Ballet Performance: Contagious emotion

The Boris Eifman Ballet of St. Petersburg's Israel tour continues through January 12, with performances in Tel Aviv, Jerusalem and Haifa.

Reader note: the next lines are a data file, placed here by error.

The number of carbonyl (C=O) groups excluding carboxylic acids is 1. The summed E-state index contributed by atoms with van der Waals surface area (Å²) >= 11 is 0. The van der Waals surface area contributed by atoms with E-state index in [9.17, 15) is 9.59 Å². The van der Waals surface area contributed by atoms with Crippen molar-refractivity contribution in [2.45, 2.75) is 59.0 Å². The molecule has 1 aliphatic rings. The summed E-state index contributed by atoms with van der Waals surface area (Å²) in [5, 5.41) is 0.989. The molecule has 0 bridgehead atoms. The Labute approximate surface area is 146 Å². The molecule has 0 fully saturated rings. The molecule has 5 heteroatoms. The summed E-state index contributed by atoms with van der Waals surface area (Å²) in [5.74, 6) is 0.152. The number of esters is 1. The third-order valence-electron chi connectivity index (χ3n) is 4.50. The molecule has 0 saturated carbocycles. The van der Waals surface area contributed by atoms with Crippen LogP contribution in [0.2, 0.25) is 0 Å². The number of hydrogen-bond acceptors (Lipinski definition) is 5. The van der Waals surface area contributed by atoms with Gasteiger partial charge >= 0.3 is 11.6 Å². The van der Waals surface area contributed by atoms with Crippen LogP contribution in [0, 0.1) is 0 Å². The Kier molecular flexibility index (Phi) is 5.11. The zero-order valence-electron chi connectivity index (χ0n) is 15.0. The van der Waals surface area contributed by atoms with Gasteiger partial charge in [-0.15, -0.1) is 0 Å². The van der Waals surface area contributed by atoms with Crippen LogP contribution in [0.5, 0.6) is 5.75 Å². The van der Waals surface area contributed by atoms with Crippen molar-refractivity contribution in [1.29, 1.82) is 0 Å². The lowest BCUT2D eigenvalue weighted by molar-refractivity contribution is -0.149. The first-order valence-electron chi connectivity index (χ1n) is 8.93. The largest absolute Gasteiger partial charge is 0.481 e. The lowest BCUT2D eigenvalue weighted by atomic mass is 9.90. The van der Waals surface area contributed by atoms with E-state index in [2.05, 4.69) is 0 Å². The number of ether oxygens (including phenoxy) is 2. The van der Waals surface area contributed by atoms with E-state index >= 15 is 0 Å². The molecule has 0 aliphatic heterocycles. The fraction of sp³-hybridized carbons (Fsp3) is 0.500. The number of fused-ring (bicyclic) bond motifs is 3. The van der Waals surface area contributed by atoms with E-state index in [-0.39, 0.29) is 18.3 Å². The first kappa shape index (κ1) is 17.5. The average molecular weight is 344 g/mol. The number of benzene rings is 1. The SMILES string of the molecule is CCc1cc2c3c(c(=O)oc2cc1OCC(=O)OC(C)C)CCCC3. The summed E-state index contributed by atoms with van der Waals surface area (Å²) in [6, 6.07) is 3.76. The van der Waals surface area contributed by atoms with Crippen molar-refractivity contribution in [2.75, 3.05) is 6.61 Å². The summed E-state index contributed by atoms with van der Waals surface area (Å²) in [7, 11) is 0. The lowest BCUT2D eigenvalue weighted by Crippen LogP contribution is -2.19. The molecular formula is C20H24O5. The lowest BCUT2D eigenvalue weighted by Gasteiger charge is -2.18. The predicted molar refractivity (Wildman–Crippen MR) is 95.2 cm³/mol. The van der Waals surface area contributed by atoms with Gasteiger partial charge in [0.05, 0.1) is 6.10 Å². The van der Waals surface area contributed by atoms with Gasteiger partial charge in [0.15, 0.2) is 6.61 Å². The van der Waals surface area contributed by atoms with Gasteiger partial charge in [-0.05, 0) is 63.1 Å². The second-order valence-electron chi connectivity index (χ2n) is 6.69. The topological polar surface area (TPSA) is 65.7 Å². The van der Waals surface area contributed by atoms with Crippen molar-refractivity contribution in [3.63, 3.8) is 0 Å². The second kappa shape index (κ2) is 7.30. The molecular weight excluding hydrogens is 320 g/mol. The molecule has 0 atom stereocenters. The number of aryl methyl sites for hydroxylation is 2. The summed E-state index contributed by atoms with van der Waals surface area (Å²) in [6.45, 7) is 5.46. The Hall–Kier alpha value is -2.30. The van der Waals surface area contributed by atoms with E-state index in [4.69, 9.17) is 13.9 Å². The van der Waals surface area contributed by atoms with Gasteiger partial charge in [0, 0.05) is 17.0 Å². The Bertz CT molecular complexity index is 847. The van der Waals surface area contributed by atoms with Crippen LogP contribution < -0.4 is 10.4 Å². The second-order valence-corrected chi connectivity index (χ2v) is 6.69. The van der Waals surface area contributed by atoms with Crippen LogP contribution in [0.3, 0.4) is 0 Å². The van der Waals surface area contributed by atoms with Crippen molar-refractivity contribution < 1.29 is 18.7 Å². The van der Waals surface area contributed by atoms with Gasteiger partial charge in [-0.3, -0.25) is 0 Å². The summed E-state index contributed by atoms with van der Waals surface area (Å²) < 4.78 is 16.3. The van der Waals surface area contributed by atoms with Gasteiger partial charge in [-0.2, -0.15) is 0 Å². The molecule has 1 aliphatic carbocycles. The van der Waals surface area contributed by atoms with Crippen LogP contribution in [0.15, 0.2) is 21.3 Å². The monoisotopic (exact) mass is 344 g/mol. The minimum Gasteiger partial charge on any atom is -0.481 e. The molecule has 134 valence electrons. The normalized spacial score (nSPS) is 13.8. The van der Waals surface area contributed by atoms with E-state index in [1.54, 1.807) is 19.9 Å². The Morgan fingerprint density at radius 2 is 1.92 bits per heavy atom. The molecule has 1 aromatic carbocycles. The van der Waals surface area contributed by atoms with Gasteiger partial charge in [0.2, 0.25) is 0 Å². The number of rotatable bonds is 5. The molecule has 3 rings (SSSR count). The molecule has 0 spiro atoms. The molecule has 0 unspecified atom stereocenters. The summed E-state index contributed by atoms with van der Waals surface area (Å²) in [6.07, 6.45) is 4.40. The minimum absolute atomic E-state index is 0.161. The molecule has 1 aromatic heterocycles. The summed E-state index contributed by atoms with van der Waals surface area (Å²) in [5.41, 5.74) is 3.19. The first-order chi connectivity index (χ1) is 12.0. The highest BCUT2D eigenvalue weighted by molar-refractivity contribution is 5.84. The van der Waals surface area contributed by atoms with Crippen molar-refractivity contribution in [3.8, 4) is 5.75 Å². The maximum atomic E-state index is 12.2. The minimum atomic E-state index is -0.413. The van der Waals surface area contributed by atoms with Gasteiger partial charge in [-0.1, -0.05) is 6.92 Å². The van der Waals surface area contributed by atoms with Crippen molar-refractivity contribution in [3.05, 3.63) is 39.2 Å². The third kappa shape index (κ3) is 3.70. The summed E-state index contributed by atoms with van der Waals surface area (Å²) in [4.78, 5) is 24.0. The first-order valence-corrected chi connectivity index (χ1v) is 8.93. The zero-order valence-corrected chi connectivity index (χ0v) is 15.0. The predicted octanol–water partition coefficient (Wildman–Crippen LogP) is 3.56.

This past week, Israel has welcomed back a very special guest, The Boris Eifman Ballet of St. Petersburg. The company's Israel tour which began on Monday night continues through January 12, with performances in Tel Aviv, Jerusalem and Haifa. In the beginning of the week, the company presented The Seagull, based on Chekhov's work. Two performances of Eifman's dazzling creation Anna Karenina, a ballet take on Tolstoy's classic novel, will close the company's tour here. Boris Eifman is a survivor. Born in Siberia in the 1940s, he has seen his country rise and fall, change hands and alliances, and become something entirely new. For the past thirty plus years, Eifman has been creating dance in Russia. His work is intense, sensual and fiercely emotional. He has been loved, shunned, persecuted and loved again. Eifman explains, "I have an immense experience of survival among people. I didn't break down or feel deeply depressed at the time when I was being chased, humiliated, or pressed out of the country - when my choreography was categorized as pornography. In spite of everything, I kept myself and my theatre." Russia is the home of classical ballet. Known for providing impeccable training and flawless technique, Russian ballet schools, such as the Academy of the Kirov Ballet, have become internationally renowned. Many of the world's most famous dancers, including Baryshnikov and Nureyev, have hailed from the frosted streets of Moscow and St. Petersburg. In modern day Russia, however, the glory and prestige associated with ballet has begun to dissipate. "Ballet in Russia has always been the elite art. It was patronized both by the tsar's court and by the Soviet regime. The cultural priorities have begun to change and our society is losing something - gradually but inevitably. Our theater, for this moment, is the only one in Russia which represents the ballet art of the twenty-first century," Eifman says. His priorities are clear: to preserve the rich history of Russian dance and cultivate a new generation of ballet dancers. As such, Eifman has become involved in a project to create an orphanage/conservatory for Russian children. "We will not only teach these children choreography, we will bring up the future cultural personalities of the new Russia. I would like our Academy to raise the creative leaders of the ballet art," he says. Despite shifting trends, Eifman's place as an innovator in the international dance community is secure. His company tours extensively throughout the world, delighting audiences with intellectually sophisticated, dynamic choreography. His creative process often involves a piece of classic literature. Beyond the two pieces being performed on this current tour, his repertory includes, Russian Hamlet, Don Quixote and Pinocchio. Eifman's journey from the point of inspiration to a finished product remains a mystery to him. "I start preparing for the production - I listen to the music, I read a lot, I write many pages. It is like walking an unfamiliar way and finding yourself in an unexplored space," he says. When asked what he has most enjoyed of his long and successful career Eifman replies, "choreographic art is a way of uniting people in modern society. I think that choreography is a special instrument by means of which it is possible to express and transmit information and energy to thousands of people. And not just transmit, but infect with emotion." Anna Karenina is performed on Jan. 9 at 1 p.m. and Jan. 10 at 9 p.m. at the TAPAC, (03) 692-7777; Jan. 11 at 8:30 p.m. at Jerusalem's International Convention Center, (02) 655-8558; and, Jan. 12 at 8:30 p.m. at Haifa's International Convention Center, (04) 851-8000